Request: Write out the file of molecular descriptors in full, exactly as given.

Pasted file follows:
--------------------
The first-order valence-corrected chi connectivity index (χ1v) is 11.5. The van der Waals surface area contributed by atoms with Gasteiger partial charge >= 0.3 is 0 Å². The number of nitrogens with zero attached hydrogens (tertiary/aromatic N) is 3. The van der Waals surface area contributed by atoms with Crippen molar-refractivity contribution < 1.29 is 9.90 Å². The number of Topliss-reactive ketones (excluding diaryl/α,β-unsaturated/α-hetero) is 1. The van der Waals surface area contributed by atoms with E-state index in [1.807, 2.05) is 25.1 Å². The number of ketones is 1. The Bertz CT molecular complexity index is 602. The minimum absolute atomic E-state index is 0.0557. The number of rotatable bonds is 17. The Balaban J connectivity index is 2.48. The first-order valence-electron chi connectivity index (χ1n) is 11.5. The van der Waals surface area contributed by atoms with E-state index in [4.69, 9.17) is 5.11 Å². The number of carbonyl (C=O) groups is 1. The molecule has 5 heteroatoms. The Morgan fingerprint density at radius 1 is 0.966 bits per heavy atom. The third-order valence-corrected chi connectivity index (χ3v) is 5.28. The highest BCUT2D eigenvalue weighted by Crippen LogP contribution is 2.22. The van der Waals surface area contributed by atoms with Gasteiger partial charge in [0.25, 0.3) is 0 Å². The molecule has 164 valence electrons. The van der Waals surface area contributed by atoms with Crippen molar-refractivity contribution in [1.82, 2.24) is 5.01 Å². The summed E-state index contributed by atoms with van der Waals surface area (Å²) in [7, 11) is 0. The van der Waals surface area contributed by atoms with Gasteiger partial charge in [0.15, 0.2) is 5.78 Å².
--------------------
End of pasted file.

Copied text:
The first-order valence-corrected chi connectivity index (χ1v) is 11.5. The van der Waals surface area contributed by atoms with Gasteiger partial charge >= 0.3 is 0 Å². The number of nitrogens with zero attached hydrogens (tertiary/aromatic N) is 3. The van der Waals surface area contributed by atoms with Crippen molar-refractivity contribution < 1.29 is 9.90 Å². The number of Topliss-reactive ketones (excluding diaryl/α,β-unsaturated/α-hetero) is 1. The van der Waals surface area contributed by atoms with E-state index in [1.807, 2.05) is 25.1 Å². The number of ketones is 1. The Bertz CT molecular complexity index is 602. The minimum absolute atomic E-state index is 0.0557. The number of rotatable bonds is 17. The Balaban J connectivity index is 2.48. The first-order valence-electron chi connectivity index (χ1n) is 11.5. The van der Waals surface area contributed by atoms with E-state index in [4.69, 9.17) is 5.11 Å². The number of carbonyl (C=O) groups is 1. The molecule has 5 heteroatoms. The Morgan fingerprint density at radius 1 is 0.966 bits per heavy atom. The third-order valence-corrected chi connectivity index (χ3v) is 5.28. The highest BCUT2D eigenvalue weighted by Crippen LogP contribution is 2.22. The van der Waals surface area contributed by atoms with Gasteiger partial charge in [0.25, 0.3) is 0 Å². The molecule has 164 valence electrons. The van der Waals surface area contributed by atoms with Crippen molar-refractivity contribution in [1.82, 2.24) is 5.01 Å². The summed E-state index contributed by atoms with van der Waals surface area (Å²) in [7, 11) is 0. The van der Waals surface area contributed by atoms with Gasteiger partial charge in [0.15, 0.2) is 5.78 Å².